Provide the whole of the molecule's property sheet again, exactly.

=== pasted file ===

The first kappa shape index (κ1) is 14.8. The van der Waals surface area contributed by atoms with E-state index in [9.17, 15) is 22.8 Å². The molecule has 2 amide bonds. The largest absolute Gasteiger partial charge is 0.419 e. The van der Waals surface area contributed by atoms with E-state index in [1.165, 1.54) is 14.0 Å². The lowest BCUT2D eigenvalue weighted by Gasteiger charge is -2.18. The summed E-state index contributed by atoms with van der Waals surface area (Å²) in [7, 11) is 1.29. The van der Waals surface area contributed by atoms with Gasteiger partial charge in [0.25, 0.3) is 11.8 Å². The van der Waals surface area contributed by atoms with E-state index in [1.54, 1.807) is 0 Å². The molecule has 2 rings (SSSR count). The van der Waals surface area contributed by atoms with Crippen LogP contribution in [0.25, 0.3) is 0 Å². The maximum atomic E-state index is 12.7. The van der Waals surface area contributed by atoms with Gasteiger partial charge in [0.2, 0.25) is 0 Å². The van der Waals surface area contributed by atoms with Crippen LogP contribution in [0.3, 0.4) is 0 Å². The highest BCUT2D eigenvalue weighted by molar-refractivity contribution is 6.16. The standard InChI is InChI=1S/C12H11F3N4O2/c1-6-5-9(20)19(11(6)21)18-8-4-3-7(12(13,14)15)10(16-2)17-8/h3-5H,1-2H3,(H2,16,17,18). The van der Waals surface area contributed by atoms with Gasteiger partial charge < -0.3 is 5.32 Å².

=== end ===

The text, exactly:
The first kappa shape index (κ1) is 14.8. The van der Waals surface area contributed by atoms with E-state index in [9.17, 15) is 22.8 Å². The molecule has 2 amide bonds. The largest absolute Gasteiger partial charge is 0.419 e. The van der Waals surface area contributed by atoms with E-state index in [1.165, 1.54) is 14.0 Å². The lowest BCUT2D eigenvalue weighted by Gasteiger charge is -2.18. The summed E-state index contributed by atoms with van der Waals surface area (Å²) in [7, 11) is 1.29. The van der Waals surface area contributed by atoms with Gasteiger partial charge in [0.25, 0.3) is 11.8 Å². The van der Waals surface area contributed by atoms with E-state index in [1.54, 1.807) is 0 Å². The molecule has 2 rings (SSSR count). The van der Waals surface area contributed by atoms with Crippen LogP contribution in [0.25, 0.3) is 0 Å². The maximum atomic E-state index is 12.7. The van der Waals surface area contributed by atoms with Gasteiger partial charge in [0.2, 0.25) is 0 Å². The van der Waals surface area contributed by atoms with Crippen LogP contribution in [0.3, 0.4) is 0 Å². The highest BCUT2D eigenvalue weighted by molar-refractivity contribution is 6.16. The standard InChI is InChI=1S/C12H11F3N4O2/c1-6-5-9(20)19(11(6)21)18-8-4-3-7(12(13,14)15)10(16-2)17-8/h3-5H,1-2H3,(H2,16,17,18). The van der Waals surface area contributed by atoms with Gasteiger partial charge < -0.3 is 5.32 Å².